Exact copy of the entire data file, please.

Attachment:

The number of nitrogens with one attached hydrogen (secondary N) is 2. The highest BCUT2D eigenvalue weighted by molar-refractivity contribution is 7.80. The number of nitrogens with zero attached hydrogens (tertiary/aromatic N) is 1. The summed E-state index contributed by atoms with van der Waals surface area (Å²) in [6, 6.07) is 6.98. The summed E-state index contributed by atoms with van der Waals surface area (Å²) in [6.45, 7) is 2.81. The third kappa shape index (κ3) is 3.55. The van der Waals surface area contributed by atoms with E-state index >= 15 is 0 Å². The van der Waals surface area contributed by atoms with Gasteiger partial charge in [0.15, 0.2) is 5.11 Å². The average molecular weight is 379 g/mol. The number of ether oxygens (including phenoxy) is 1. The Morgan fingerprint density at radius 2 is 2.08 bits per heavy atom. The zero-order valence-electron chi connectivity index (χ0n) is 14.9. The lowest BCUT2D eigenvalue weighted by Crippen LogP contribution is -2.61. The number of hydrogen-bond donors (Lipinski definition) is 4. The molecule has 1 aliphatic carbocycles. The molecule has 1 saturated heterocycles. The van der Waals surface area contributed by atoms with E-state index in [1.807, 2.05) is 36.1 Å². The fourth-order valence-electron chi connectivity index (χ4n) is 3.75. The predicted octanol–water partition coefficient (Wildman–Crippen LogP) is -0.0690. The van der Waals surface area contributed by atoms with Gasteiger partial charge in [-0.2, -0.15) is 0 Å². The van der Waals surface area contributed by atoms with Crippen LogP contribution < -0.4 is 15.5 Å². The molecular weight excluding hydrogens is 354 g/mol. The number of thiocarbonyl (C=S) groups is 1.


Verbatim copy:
The number of nitrogens with one attached hydrogen (secondary N) is 2. The highest BCUT2D eigenvalue weighted by molar-refractivity contribution is 7.80. The number of nitrogens with zero attached hydrogens (tertiary/aromatic N) is 1. The summed E-state index contributed by atoms with van der Waals surface area (Å²) in [6, 6.07) is 6.98. The summed E-state index contributed by atoms with van der Waals surface area (Å²) in [6.45, 7) is 2.81. The third kappa shape index (κ3) is 3.55. The van der Waals surface area contributed by atoms with E-state index >= 15 is 0 Å². The van der Waals surface area contributed by atoms with Gasteiger partial charge in [0.15, 0.2) is 5.11 Å². The average molecular weight is 379 g/mol. The number of ether oxygens (including phenoxy) is 1. The Morgan fingerprint density at radius 2 is 2.08 bits per heavy atom. The zero-order valence-electron chi connectivity index (χ0n) is 14.9. The lowest BCUT2D eigenvalue weighted by Crippen LogP contribution is -2.61. The number of hydrogen-bond donors (Lipinski definition) is 4. The molecule has 1 aliphatic carbocycles. The molecule has 1 saturated heterocycles. The van der Waals surface area contributed by atoms with E-state index in [1.807, 2.05) is 36.1 Å². The fourth-order valence-electron chi connectivity index (χ4n) is 3.75. The predicted octanol–water partition coefficient (Wildman–Crippen LogP) is -0.0690. The van der Waals surface area contributed by atoms with Gasteiger partial charge in [-0.2, -0.15) is 0 Å². The van der Waals surface area contributed by atoms with Crippen LogP contribution < -0.4 is 15.5 Å². The molecular weight excluding hydrogens is 354 g/mol. The number of thiocarbonyl (C=S) groups is 1.